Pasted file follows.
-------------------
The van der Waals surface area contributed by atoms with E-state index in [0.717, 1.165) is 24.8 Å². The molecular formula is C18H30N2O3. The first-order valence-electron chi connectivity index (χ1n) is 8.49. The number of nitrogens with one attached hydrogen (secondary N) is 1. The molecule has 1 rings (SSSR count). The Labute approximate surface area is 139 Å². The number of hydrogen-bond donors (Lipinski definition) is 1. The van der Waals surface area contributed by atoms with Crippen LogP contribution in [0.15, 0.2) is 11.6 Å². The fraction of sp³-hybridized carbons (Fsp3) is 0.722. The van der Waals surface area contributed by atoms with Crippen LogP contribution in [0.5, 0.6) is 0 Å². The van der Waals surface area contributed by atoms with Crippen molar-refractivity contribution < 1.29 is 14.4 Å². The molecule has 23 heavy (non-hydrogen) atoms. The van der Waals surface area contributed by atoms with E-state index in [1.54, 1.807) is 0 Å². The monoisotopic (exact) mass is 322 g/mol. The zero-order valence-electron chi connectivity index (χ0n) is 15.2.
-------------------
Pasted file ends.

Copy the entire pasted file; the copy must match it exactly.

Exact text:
The van der Waals surface area contributed by atoms with E-state index in [0.717, 1.165) is 24.8 Å². The molecular formula is C18H30N2O3. The first-order valence-electron chi connectivity index (χ1n) is 8.49. The number of nitrogens with one attached hydrogen (secondary N) is 1. The molecule has 1 rings (SSSR count). The Labute approximate surface area is 139 Å². The number of hydrogen-bond donors (Lipinski definition) is 1. The van der Waals surface area contributed by atoms with Crippen LogP contribution in [0.15, 0.2) is 11.6 Å². The fraction of sp³-hybridized carbons (Fsp3) is 0.722. The van der Waals surface area contributed by atoms with Crippen LogP contribution in [0.5, 0.6) is 0 Å². The van der Waals surface area contributed by atoms with Crippen molar-refractivity contribution < 1.29 is 14.4 Å². The molecule has 23 heavy (non-hydrogen) atoms. The van der Waals surface area contributed by atoms with E-state index in [1.54, 1.807) is 0 Å². The monoisotopic (exact) mass is 322 g/mol. The zero-order valence-electron chi connectivity index (χ0n) is 15.2.